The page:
Navigating the Liminal: An Archaeological Perspective on South African Industrialisation

  • Joanna Behrens
Part of the Contributions to Global Historical Archaeology book series (CGHA)


A Sunday morning in March, 1886 ... “The tangled threads of destiny were being detached from the spinning wheel ...” (Crisp 1974 in Ricci 1986: 24) as two gold prospectors, walking the land of the widow Oosthuizen’s farm, Langlaagte, stumbled upon an outcrop of the Main Reef Conglomerate, a banket of gold bearing ore, arcing , virtually uninterrupted, from present-day Randfontein in the west to Springs in the east (Figure 1). The world’ s greatest gold rush had been set in motion. With in months, the first settlement at Ferreira’s Camp had burst across the highveld as thousands streamed towards this newest source of wealth. As canvas tents and reed huts gave way to corrugated iron shacks and bricked structures, Johannesburg burgeoned from a tented camp of 3000 “adventurers” in 1887 to a town of over 100 000 inhabitants by 1896 (van Onselen 1982: 163; Beittel 1992: 197). While uitlanders or immigrants chased wealth and expanded opportunity, white and black farmers across the highveld faced new, often unpredictable choices. An industrial revolution had come: rural , predominantly subsistence, economies were besieged by new forms of capital as thousands were drawn or pushed into the “twilight world of labour migrancy , peri-urban space and industry” (van Onselen 1996: vii).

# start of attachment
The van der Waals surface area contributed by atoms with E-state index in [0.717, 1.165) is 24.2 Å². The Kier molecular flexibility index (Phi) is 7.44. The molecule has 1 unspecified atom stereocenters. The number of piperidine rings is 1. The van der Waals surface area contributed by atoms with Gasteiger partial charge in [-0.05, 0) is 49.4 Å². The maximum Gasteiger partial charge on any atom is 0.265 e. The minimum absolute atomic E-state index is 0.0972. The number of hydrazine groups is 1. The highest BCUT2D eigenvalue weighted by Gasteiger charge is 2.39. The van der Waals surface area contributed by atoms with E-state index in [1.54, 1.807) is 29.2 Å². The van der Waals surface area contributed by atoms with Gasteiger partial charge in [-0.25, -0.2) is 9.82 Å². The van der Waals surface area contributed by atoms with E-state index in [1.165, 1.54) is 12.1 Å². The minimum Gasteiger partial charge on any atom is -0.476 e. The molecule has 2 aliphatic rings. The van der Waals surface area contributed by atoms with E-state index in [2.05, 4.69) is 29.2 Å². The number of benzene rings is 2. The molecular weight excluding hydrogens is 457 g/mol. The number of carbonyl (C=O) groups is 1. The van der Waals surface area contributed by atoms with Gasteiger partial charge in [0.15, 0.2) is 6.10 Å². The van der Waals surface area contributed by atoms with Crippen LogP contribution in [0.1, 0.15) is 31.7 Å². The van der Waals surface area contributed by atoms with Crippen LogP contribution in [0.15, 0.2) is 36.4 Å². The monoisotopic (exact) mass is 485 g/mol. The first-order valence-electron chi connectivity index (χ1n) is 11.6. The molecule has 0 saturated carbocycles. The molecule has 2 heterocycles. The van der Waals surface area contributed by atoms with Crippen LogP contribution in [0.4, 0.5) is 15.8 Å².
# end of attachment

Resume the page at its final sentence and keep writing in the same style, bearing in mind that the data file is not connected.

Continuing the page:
Late Nineteenth Century Historical Archaeology Urban Isation Guinea Fowl Small Thing 
These keywords were added by machine and not by the authors. This process is experimental and the keywords may be updated as the learning algorithm improves.


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Copyright information

© Springer Science+Business Media New York 2004

Authors and Affiliations

  • Joanna Behrens
    • 1
  1. 1.Department of ArchaeologyUniversity of the WitwatersrandSouth Africa

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